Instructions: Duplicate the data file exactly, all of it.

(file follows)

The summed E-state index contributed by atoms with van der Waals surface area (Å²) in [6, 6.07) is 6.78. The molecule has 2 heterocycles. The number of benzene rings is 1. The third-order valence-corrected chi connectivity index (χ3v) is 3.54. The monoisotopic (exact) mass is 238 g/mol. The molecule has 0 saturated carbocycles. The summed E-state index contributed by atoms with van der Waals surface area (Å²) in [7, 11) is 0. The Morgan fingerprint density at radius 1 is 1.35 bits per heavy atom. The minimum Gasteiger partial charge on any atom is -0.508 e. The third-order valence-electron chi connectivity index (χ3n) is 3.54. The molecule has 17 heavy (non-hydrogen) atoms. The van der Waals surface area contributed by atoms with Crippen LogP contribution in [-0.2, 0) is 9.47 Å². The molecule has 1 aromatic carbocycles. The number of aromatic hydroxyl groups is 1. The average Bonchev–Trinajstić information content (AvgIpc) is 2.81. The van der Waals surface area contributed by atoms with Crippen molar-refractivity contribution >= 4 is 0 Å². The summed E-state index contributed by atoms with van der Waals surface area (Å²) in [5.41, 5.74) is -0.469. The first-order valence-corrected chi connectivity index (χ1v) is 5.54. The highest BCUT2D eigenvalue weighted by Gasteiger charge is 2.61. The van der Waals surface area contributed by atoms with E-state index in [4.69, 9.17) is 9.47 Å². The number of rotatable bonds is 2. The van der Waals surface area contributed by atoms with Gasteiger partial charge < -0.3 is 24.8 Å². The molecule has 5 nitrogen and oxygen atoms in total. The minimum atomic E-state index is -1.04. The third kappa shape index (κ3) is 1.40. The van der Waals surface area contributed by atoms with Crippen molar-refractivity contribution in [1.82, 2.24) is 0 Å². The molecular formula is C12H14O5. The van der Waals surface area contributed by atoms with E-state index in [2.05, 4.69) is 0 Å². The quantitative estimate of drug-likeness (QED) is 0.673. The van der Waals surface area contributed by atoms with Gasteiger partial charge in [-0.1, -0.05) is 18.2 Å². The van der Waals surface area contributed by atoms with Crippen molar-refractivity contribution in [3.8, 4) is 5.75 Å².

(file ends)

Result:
The summed E-state index contributed by atoms with van der Waals surface area (Å²) in [6, 6.07) is 6.78. The molecule has 2 heterocycles. The number of benzene rings is 1. The third-order valence-corrected chi connectivity index (χ3v) is 3.54. The monoisotopic (exact) mass is 238 g/mol. The molecule has 0 saturated carbocycles. The summed E-state index contributed by atoms with van der Waals surface area (Å²) in [7, 11) is 0. The Morgan fingerprint density at radius 1 is 1.35 bits per heavy atom. The minimum Gasteiger partial charge on any atom is -0.508 e. The third-order valence-electron chi connectivity index (χ3n) is 3.54. The molecule has 17 heavy (non-hydrogen) atoms. The van der Waals surface area contributed by atoms with Crippen LogP contribution in [-0.2, 0) is 9.47 Å². The molecule has 1 aromatic carbocycles. The number of aromatic hydroxyl groups is 1. The average Bonchev–Trinajstić information content (AvgIpc) is 2.81. The van der Waals surface area contributed by atoms with Crippen molar-refractivity contribution >= 4 is 0 Å². The summed E-state index contributed by atoms with van der Waals surface area (Å²) in [5.41, 5.74) is -0.469. The first-order valence-corrected chi connectivity index (χ1v) is 5.54. The highest BCUT2D eigenvalue weighted by Gasteiger charge is 2.61. The van der Waals surface area contributed by atoms with E-state index in [4.69, 9.17) is 9.47 Å². The number of rotatable bonds is 2. The van der Waals surface area contributed by atoms with Gasteiger partial charge < -0.3 is 24.8 Å². The molecule has 5 nitrogen and oxygen atoms in total. The minimum atomic E-state index is -1.04. The third kappa shape index (κ3) is 1.40. The van der Waals surface area contributed by atoms with Crippen molar-refractivity contribution in [1.82, 2.24) is 0 Å². The molecular formula is C12H14O5. The van der Waals surface area contributed by atoms with E-state index in [2.05, 4.69) is 0 Å². The quantitative estimate of drug-likeness (QED) is 0.673. The van der Waals surface area contributed by atoms with Gasteiger partial charge in [-0.1, -0.05) is 18.2 Å². The van der Waals surface area contributed by atoms with Crippen molar-refractivity contribution in [3.8, 4) is 5.75 Å².